Hypertension, or high blood pressure, can be a health risk for anyone. However, this condition is particularly dangerous for pregnant women and their unborn children. There is an even greater danger if gestational hypertension becomes a condition called preeclampsia. Preeclampsia is defined as maternal high blood pressure during pregnancy accompanied by signs of organ damage. Not only is preeclampsia a chief cause of preterm births, but this problem can eventually progress to eclampsia, which often results in seizures, coma, and even death.
Fortunately, recent studies have shown that aspirin therapy can help prevent the onset of preeclampsia in women with certain risk factors.
What Are the Risk Factors for Preeclampsia?
The threats of preeclampsia and eclampsia are one reason why OB-GYNs closely follow their patients’ blood pressures during prenatal visits. This monitoring is especially important for expectant mothers who are at an elevated risk for developing preeclampsia. The American College of Obstetricians and Gynecologists (ACOG) has delineated moderate and high-risk factors for preeclampsia.
Moderate-risk factors include:
- Maternal obesity with a body mass index (BMI) greater than 30
- Maternal age of 35 years or older
- First pregnancy
- Family history of preeclampsia
- Never have completed a pregnancy beyond 20 weeks
The following factors place a woman at high risk for preeclampsia:
- Previous preeclampsia
- Pregnancy with multiples (twins, triplets, etc.)
- Chronic high blood pressure
- Type 1 or 2 diabetes
- Autoimmune diseases
- Kidney disease
About Aspirin Therapy
Even if a patient has none of the above risk factors and has previously had a healthy, full-term pregnancy, daily aspirin therapy is still recommended for preeclampsia prevention. Aspirin is very low-cost, readily available, and has proven effective in reducing preeclampsia risk anywhere from 10-90%.
The standard dose of aspirin for adult use in the United States is 325 mg. However, this is the dose for analgesic or pain-relief effects. Aspirin therapy for stroke, heart attack, and preeclampsia prevention is usually dosed at 81 mg, a “baby” aspirin. This is the daily dose recommended for preeclampsia prevention.
Is Aspirin Dangerous?
Any drug can be dangerous if used improperly or without proper medical guidance. Even though aspirin is readily available over-the-counter at any drugstore or convenience store, this fact does not mean that aspirin use is risk-free. Aspirin acts as a blood thinner. While this property can be beneficial, it can also cause patients to bruise more easily and put them at a greater risk for internal bleeds. Furthermore, as with other NSAIDs, chronic aspirin use can irritate the stomach and contribute to gastric ulcers. However, “enteric-coated” aspirin, which is easier on the digestive system, is available.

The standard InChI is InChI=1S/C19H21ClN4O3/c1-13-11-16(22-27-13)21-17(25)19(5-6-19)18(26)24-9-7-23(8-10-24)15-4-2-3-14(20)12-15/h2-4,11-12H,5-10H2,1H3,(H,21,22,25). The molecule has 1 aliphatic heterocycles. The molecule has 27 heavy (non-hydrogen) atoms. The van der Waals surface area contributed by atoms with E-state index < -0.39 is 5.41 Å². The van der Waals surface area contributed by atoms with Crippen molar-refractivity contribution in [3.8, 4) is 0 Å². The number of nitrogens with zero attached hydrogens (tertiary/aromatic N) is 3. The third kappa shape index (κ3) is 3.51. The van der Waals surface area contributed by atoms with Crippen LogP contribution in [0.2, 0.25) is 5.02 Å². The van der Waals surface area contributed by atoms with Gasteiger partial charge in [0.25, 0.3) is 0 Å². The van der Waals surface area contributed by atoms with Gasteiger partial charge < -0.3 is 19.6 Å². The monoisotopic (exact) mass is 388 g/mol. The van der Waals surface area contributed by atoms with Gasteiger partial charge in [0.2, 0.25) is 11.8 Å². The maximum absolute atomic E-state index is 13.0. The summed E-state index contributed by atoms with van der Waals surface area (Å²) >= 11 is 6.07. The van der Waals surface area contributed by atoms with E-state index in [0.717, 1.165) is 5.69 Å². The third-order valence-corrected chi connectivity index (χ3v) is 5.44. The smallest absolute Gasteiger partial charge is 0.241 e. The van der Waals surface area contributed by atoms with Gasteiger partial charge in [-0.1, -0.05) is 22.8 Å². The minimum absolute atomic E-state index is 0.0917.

The risks of low-dose aspirin use during pregnancy are extremely small for most women. In fact, an ACOG review found no increased risk of maternal hemorrhage or placental separation from the uterus associated with low-dose aspirin use. Also, low-dose aspirin has not been shown to cause fetal abnormalities.
Should You Begin Aspirin Therapy?
Let’s be very clear – pregnant women should never begin, discontinue, or change any drug without first consulting their OB-GYN. This rule applies to any vitamin, supplement, or medication, including over-the-counter medications like aspirin.
That said, you and your OB-GYN can decide together whether aspirin therapy is right for your situation. There are very few contraindications to aspirin therapy for preeclampsia prevention, and the risks to you and your baby are very low. The potential complications of preeclampsia are serious, so it makes sense to follow your OB-GYN’s advice and recommendations.
You can help with your treatment plan by making certain your OB-GYN, and all your healthcare providers, are fully informed of your complete health information. This means keeping them updated on your personal medical history as well as your family history, symptoms, medications, and allergies. You, the patient, are a vital part of your healthcare team.
About the Connecticut OBGYN Practice
Dr. John Garofalo, M.D., is a CT OBGYN based in Fairfield County, providing care for Norwalk, Darien, New Canaan, Weston, Rowayton and the surrounding areas. He has more than 20 years of practice and surgical experience covering many facets of obstetrics and gynecology.
Laury Berkwitt, APRN, is a nurse practitioner specializing in women’s health in Fairfield County, Connecticut. Women undergoing signs and symptoms of menopause can make an appointment with Laury for Hormone Replacement Therapy. Laury has a passion for providing quality women’s health care in a safe and comfortable manner by creating a trusting patient-practitioner relationship. She has been in practice for more than 10 years, caring for women of all ages.